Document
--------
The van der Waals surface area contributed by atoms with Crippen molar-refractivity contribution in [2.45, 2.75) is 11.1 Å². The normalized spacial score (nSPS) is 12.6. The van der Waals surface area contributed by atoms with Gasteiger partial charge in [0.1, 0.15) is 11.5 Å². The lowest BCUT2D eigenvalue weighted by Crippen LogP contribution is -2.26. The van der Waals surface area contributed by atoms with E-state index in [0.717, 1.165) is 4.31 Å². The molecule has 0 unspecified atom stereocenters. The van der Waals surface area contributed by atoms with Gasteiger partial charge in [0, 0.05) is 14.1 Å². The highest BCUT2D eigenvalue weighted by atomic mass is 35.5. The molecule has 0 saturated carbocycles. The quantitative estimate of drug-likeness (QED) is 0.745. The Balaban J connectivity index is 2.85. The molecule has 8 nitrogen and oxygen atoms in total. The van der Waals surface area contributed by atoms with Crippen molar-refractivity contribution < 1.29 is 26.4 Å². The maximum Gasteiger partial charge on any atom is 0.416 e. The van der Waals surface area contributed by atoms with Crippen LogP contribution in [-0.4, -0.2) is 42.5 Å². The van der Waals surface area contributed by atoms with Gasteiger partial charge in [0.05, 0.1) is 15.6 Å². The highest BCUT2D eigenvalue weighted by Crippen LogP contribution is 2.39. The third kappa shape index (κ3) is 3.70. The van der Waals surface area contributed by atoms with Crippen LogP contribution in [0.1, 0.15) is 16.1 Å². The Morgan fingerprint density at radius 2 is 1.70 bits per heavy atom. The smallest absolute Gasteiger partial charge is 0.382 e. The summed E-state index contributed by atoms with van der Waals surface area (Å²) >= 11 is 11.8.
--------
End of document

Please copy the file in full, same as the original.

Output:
The van der Waals surface area contributed by atoms with Crippen molar-refractivity contribution in [2.45, 2.75) is 11.1 Å². The normalized spacial score (nSPS) is 12.6. The van der Waals surface area contributed by atoms with Gasteiger partial charge in [0.1, 0.15) is 11.5 Å². The lowest BCUT2D eigenvalue weighted by Crippen LogP contribution is -2.26. The van der Waals surface area contributed by atoms with E-state index in [0.717, 1.165) is 4.31 Å². The molecule has 0 unspecified atom stereocenters. The van der Waals surface area contributed by atoms with Gasteiger partial charge in [0, 0.05) is 14.1 Å². The highest BCUT2D eigenvalue weighted by atomic mass is 35.5. The molecule has 0 saturated carbocycles. The quantitative estimate of drug-likeness (QED) is 0.745. The Balaban J connectivity index is 2.85. The molecule has 8 nitrogen and oxygen atoms in total. The van der Waals surface area contributed by atoms with Crippen molar-refractivity contribution < 1.29 is 26.4 Å². The maximum Gasteiger partial charge on any atom is 0.416 e. The van der Waals surface area contributed by atoms with Crippen LogP contribution in [-0.4, -0.2) is 42.5 Å². The van der Waals surface area contributed by atoms with Gasteiger partial charge in [0.05, 0.1) is 15.6 Å². The highest BCUT2D eigenvalue weighted by Crippen LogP contribution is 2.39. The third kappa shape index (κ3) is 3.70. The van der Waals surface area contributed by atoms with Crippen LogP contribution in [0.1, 0.15) is 16.1 Å². The Morgan fingerprint density at radius 2 is 1.70 bits per heavy atom. The smallest absolute Gasteiger partial charge is 0.382 e. The summed E-state index contributed by atoms with van der Waals surface area (Å²) >= 11 is 11.8.